The relationship analysis showed no correlation between the combined anteversion values of the cup with liner and stem with APP angle values (r = 0.26, P = 0.87) and no linear regression between these variables (R2 = 0.004, P = 0.71) (Fig. 4).
In the present study, we rejected the first null hypothesis and we accepted the second null hypothesis: 1) the femur first technique allowed to achieve a combined anteversion ranging from 25° to 50° with a cup inclination ranging from 30° to 50°; and 2) there was no correlation between preoperative pelvic tilt and postoperative combined anteversion values.
About the first hypothesis, the combined anteversion value was within the targeted range in 92.5% of hips with an average value of 38° ± 9°. The results achieved with our non-computer-based procedure were similar to those reported by Dorr et al.  with intraoperative computer navigation. The authors found a combined anteversion within the targeted range from 25° to 50° in 96% hips with an average value of 35.9° ± 6.7°. On the other hand, Nakashima et al.  reported with their manual technique a combined anteversion within the targeted range from 40° to 60° in 73% hips with an average value of 50.3 ± 6.2°. Although the manual placement of the cup was associated with 27% of outliers, the combined anteversion technique significantly reduced the dislocation after primary THA.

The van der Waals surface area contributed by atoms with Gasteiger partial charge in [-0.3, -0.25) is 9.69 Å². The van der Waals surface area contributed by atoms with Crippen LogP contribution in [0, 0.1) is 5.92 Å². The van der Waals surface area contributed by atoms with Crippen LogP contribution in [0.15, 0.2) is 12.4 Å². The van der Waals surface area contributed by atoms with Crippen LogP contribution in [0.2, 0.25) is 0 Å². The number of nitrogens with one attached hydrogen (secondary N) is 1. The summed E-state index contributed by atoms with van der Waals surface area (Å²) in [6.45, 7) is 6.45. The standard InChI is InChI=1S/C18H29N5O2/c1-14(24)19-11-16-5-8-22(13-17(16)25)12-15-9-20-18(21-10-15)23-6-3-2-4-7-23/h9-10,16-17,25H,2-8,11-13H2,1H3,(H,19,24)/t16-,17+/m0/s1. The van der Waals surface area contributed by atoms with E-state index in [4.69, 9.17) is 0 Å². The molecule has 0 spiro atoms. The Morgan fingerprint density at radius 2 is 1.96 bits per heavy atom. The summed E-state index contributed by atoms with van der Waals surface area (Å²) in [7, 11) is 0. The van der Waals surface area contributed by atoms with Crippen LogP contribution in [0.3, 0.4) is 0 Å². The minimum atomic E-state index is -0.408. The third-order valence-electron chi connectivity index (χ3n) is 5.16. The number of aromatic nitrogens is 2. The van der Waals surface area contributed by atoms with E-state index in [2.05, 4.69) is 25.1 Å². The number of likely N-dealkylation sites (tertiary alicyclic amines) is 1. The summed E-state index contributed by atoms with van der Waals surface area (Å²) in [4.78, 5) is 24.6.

In our current practice, we prefer to use a liner with 10° elevated rim if polyethylene is implanted to increase the hip stability [26, 27]. Therefore, we would suggest to use the elevated rim to improve the joint congruency even if the combined anteversion is within the targeted range. In our series, in 29 (72.5%) hips, the elevated rim was not used to change the combined anteversion and it was placed in the posterosuperior quadrant (11 o’clock) or posteroinferior quadrant (7 o’clock) to further increase the hip stability in internal rotation or flexion of the femur respectively. In the remaining hips (27.5%) we used the elevated rim to improve the combined anteversion as required by the intraoperative assessment with the femur at 35° of internal rotation. Because there was no impingement or hip subluxation or dislocation, the position of the cup was not changed in these patients, but the combined anteversion was improved by positioning the elevated rim anteriorly (3 o’clock) or posteriorly (9 o’clock).